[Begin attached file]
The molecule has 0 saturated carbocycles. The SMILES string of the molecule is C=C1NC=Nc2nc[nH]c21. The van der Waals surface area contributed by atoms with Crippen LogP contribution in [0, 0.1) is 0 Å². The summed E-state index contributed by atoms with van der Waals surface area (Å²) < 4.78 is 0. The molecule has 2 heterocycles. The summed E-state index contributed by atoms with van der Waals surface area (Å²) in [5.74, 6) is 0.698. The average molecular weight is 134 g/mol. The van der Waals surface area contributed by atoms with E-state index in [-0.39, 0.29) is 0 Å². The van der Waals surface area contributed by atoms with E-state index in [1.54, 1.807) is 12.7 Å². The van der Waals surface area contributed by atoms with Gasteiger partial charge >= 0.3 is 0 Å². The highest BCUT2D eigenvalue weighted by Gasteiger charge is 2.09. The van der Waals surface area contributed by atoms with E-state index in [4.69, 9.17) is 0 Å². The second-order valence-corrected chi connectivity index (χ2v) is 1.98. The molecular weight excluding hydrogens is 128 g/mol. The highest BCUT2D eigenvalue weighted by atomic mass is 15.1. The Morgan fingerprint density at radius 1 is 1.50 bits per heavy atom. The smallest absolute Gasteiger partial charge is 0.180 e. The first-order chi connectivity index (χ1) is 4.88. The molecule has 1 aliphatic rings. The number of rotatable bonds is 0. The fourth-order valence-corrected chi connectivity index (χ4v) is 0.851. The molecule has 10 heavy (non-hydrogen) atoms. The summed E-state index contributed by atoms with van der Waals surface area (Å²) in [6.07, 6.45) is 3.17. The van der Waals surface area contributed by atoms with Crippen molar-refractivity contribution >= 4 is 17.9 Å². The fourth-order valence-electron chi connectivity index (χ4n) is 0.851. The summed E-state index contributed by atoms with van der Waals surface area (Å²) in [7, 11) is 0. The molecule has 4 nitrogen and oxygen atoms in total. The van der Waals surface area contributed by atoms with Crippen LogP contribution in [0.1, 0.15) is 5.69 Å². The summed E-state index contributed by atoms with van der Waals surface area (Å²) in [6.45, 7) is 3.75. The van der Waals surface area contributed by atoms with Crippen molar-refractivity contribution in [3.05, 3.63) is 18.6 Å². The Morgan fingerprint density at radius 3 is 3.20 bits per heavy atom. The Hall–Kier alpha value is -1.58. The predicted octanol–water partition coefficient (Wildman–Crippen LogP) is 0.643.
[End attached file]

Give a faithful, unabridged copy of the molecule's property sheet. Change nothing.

The molecule has 0 saturated carbocycles. The SMILES string of the molecule is C=C1NC=Nc2nc[nH]c21. The van der Waals surface area contributed by atoms with Crippen LogP contribution in [0, 0.1) is 0 Å². The summed E-state index contributed by atoms with van der Waals surface area (Å²) < 4.78 is 0. The molecule has 2 heterocycles. The summed E-state index contributed by atoms with van der Waals surface area (Å²) in [5.74, 6) is 0.698. The average molecular weight is 134 g/mol. The van der Waals surface area contributed by atoms with E-state index in [-0.39, 0.29) is 0 Å². The van der Waals surface area contributed by atoms with E-state index in [1.54, 1.807) is 12.7 Å². The van der Waals surface area contributed by atoms with Gasteiger partial charge >= 0.3 is 0 Å². The highest BCUT2D eigenvalue weighted by Gasteiger charge is 2.09. The van der Waals surface area contributed by atoms with E-state index in [4.69, 9.17) is 0 Å². The second-order valence-corrected chi connectivity index (χ2v) is 1.98. The molecular weight excluding hydrogens is 128 g/mol. The highest BCUT2D eigenvalue weighted by atomic mass is 15.1. The Morgan fingerprint density at radius 1 is 1.50 bits per heavy atom. The smallest absolute Gasteiger partial charge is 0.180 e. The first-order chi connectivity index (χ1) is 4.88. The molecule has 1 aliphatic rings. The number of rotatable bonds is 0. The fourth-order valence-corrected chi connectivity index (χ4v) is 0.851. The molecule has 10 heavy (non-hydrogen) atoms. The summed E-state index contributed by atoms with van der Waals surface area (Å²) in [6.07, 6.45) is 3.17. The van der Waals surface area contributed by atoms with Crippen molar-refractivity contribution >= 4 is 17.9 Å². The fourth-order valence-electron chi connectivity index (χ4n) is 0.851. The summed E-state index contributed by atoms with van der Waals surface area (Å²) in [7, 11) is 0. The molecule has 4 nitrogen and oxygen atoms in total. The van der Waals surface area contributed by atoms with Crippen LogP contribution in [0.1, 0.15) is 5.69 Å². The summed E-state index contributed by atoms with van der Waals surface area (Å²) in [6.45, 7) is 3.75. The van der Waals surface area contributed by atoms with Crippen molar-refractivity contribution in [3.05, 3.63) is 18.6 Å². The Morgan fingerprint density at radius 3 is 3.20 bits per heavy atom. The Hall–Kier alpha value is -1.58. The predicted octanol–water partition coefficient (Wildman–Crippen LogP) is 0.643.